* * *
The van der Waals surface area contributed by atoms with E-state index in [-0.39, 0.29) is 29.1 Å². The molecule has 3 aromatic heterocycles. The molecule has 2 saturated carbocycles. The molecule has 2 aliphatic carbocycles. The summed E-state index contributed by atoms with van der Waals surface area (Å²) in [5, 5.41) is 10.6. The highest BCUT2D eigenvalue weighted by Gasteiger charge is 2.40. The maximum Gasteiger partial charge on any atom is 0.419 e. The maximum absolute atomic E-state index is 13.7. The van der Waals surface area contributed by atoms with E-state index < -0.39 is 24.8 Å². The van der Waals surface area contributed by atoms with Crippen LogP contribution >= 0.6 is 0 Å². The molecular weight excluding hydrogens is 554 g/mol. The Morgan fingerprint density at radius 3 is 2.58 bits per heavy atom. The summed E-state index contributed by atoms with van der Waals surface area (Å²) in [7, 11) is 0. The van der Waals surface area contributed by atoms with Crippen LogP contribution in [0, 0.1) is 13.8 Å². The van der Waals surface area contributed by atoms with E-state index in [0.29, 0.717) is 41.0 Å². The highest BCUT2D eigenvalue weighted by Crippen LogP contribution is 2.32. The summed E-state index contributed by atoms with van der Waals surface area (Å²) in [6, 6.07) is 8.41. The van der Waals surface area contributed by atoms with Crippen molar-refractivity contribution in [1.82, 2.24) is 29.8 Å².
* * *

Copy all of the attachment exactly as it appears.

The van der Waals surface area contributed by atoms with E-state index in [-0.39, 0.29) is 29.1 Å². The molecule has 3 aromatic heterocycles. The molecule has 2 saturated carbocycles. The molecule has 2 aliphatic carbocycles. The summed E-state index contributed by atoms with van der Waals surface area (Å²) in [5, 5.41) is 10.6. The highest BCUT2D eigenvalue weighted by Gasteiger charge is 2.40. The maximum Gasteiger partial charge on any atom is 0.419 e. The maximum absolute atomic E-state index is 13.7. The van der Waals surface area contributed by atoms with E-state index < -0.39 is 24.8 Å². The van der Waals surface area contributed by atoms with Crippen LogP contribution >= 0.6 is 0 Å². The molecular weight excluding hydrogens is 554 g/mol. The Morgan fingerprint density at radius 3 is 2.58 bits per heavy atom. The summed E-state index contributed by atoms with van der Waals surface area (Å²) in [7, 11) is 0. The van der Waals surface area contributed by atoms with Crippen LogP contribution in [0, 0.1) is 13.8 Å². The van der Waals surface area contributed by atoms with E-state index in [0.29, 0.717) is 41.0 Å². The highest BCUT2D eigenvalue weighted by Crippen LogP contribution is 2.32. The summed E-state index contributed by atoms with van der Waals surface area (Å²) in [6, 6.07) is 8.41. The van der Waals surface area contributed by atoms with Crippen molar-refractivity contribution in [1.82, 2.24) is 29.8 Å².